What sustains us is the support of our peers; the support of white colleagues who recognise that we still need to work together to tackle the issues of racism both internally and externally; and a belief that social work can and should play a valuable role in supporting marginalised people and communities.

You may feel this is mere whinging, but then you’re failing to recognise the issues that lie behind the words.

So what can you do as a manager?

  • Be a leader. Actions, not platitudes, are needed.
  • What messages are coming from your director or head of organisation? There must be clear, tangible commitment from the top.
  • What messages have you given to your staff about racism and engaging with local black ethnic minority communities in identifying needs?
  • Have you engaged appropriately with your black staff in identifying what the organisation can do to improve its service? We know the biggest factor in improving access is the presence and support of black workers.

– Are you and your managers really open to listening and being challenged?

The task is not complex and neither are the solutions, but we’re still talking about the same things that we researched 30 years ago.

I recently had a request to encourage more young black males to come into social work. Would it be appropriate for me to support this? Do I do my black colleagues a disservice by bringing in more people who are likely to be set up to fail. Or do I say, “No”?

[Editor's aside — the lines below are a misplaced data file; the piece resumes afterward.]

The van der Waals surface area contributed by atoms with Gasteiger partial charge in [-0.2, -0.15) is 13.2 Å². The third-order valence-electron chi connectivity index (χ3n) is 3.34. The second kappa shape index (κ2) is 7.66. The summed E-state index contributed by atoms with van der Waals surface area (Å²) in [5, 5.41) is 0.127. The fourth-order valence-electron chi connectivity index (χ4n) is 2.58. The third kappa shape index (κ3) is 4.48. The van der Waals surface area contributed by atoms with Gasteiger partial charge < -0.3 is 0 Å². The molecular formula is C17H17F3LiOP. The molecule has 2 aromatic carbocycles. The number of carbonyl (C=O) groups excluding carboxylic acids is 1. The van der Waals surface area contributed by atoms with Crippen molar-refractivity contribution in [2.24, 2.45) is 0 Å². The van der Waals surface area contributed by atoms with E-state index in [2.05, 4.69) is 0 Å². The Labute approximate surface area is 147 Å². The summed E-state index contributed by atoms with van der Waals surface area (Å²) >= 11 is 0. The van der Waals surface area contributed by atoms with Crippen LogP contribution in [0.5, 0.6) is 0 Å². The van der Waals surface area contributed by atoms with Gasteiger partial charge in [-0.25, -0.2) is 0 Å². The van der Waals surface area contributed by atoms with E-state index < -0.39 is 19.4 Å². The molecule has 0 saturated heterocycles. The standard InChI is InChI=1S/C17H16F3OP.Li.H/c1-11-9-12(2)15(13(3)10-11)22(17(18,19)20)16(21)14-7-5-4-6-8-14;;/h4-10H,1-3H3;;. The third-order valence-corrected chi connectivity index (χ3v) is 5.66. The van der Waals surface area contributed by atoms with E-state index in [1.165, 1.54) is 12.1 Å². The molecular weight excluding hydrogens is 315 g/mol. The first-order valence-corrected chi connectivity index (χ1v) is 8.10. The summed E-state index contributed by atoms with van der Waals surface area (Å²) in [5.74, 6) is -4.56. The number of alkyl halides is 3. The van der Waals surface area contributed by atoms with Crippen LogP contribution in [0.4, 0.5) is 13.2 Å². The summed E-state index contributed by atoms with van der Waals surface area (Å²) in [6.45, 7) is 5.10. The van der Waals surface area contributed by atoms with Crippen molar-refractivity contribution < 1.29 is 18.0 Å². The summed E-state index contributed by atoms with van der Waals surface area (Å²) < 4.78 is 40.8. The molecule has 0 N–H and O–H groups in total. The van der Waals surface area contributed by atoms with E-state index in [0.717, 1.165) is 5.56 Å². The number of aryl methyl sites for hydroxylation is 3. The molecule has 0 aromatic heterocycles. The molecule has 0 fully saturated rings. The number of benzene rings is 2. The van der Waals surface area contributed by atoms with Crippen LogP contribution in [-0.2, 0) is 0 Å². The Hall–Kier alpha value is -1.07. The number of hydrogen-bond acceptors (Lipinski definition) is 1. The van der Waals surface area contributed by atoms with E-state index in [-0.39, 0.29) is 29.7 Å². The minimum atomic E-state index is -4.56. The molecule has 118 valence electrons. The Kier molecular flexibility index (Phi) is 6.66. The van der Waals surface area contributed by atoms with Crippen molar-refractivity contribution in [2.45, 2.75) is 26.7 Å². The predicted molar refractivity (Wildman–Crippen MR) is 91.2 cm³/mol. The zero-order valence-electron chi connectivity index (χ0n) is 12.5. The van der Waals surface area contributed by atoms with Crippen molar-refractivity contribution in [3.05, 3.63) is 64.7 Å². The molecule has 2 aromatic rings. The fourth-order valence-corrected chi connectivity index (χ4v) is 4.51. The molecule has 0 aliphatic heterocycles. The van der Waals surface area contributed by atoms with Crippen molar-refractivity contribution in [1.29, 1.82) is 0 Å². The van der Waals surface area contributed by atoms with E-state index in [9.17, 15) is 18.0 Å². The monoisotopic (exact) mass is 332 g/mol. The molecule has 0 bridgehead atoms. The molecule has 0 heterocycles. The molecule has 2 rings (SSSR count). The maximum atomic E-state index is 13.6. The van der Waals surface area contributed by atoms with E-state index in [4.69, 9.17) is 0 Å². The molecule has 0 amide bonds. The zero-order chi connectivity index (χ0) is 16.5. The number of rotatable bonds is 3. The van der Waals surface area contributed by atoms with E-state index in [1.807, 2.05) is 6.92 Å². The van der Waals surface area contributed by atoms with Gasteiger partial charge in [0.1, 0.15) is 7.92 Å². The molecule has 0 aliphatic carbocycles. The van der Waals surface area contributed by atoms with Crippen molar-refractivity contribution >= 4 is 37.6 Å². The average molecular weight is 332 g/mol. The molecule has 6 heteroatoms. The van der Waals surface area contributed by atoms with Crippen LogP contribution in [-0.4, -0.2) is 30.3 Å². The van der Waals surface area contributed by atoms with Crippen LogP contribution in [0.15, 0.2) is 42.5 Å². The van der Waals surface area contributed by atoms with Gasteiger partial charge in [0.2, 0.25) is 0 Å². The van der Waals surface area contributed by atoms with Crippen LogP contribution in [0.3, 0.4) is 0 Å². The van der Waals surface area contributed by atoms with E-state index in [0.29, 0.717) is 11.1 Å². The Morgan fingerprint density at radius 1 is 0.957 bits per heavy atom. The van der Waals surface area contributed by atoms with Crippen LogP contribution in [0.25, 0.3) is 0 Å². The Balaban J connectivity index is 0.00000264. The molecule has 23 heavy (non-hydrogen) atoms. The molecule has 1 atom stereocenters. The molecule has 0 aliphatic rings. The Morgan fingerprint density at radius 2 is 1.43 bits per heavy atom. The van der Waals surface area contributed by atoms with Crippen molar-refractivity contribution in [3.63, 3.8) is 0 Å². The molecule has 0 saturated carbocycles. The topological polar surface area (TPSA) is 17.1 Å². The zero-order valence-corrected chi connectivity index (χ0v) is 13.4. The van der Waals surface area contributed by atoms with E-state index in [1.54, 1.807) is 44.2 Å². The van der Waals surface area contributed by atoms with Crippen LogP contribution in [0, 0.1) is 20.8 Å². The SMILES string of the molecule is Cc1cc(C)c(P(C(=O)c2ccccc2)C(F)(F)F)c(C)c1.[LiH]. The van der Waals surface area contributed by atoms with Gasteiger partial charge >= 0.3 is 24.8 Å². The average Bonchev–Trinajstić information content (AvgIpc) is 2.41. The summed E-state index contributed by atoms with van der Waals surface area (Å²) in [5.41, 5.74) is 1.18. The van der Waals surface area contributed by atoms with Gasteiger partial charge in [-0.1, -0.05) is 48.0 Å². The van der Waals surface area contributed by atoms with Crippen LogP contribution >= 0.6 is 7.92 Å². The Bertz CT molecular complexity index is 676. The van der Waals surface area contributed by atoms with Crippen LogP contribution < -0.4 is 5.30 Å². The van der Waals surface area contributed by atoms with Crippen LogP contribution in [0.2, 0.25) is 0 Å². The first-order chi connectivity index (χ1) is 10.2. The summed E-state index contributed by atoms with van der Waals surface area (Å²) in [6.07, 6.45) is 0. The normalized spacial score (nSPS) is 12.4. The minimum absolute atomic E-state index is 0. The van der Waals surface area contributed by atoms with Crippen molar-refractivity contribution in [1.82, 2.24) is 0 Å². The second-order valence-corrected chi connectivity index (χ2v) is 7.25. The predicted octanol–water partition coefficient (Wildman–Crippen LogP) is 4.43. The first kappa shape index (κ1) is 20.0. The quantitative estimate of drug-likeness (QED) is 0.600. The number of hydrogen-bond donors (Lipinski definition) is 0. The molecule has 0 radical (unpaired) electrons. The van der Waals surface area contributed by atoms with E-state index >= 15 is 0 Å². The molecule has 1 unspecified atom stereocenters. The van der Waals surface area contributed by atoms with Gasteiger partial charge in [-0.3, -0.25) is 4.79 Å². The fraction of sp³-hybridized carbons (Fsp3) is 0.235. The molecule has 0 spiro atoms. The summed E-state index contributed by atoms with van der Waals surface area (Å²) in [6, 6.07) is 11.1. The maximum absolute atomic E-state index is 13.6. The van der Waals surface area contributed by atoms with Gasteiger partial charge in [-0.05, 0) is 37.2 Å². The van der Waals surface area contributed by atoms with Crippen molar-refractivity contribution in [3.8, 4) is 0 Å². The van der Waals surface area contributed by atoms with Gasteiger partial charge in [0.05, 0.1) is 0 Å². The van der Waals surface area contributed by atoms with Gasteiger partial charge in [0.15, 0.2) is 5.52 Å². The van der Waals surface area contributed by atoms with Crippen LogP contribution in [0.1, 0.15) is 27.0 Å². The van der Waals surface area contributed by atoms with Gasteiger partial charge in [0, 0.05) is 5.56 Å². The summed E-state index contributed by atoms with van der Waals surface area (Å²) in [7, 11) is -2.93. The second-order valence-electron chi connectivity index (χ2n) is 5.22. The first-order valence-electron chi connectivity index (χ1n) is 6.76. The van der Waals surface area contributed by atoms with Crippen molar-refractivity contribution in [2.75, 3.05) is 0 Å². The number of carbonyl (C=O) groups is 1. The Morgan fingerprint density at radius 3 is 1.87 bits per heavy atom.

At a time when recruitment is the biggest issue, managers’ actions will determine my response.

Vijay Patel is an independent consultant in the voluntary sector.

The panel of contributors to managementality includes:

John Belcher, chief executive Anchor Trust; Kathryn Stone, director of Voice UK; Sheena Doyle, independent consultant; Des Kelly, social care consultant at Bupa Care Homes; Anthony Douglas, director of health and social care at Suffolk Council; Martin Willis, programme director Inlogov; Christine Doorly, regional director at the National Care Standards Commission; John Burton, independent consultant; Tony Hunter, executive director Liverpool Council; Andrew McCulloch, chief executive, Mental Health Foundation.

Top tips

  • Policies, paper statements and slogans are only indicating intention – people need to see these alive and kicking.
  • As a manager you don’t have to shrug your shoulders and await instruction from above – take things into your own hands.
  • On person specifications for jobs don’t have the requirement to be committed to anti-racist and other non-discriminatory practice as the last item on the list – it should be integral through all personal requirements.

Rubbish tips

  • All you need to do to show your serious commitment is to have job advertisement straplines declaring that your organisation is “striving for equality” or “valuing diversity” and everyone will believe you.
  • Why have black worker support groups when you don’t have a white worker equivalent? That’s not very equal ops, is it?
  • Everyone in social care is anti-racist. Everyone knows that, so there’s no need to ram it down people’s throats – it goes with the territory.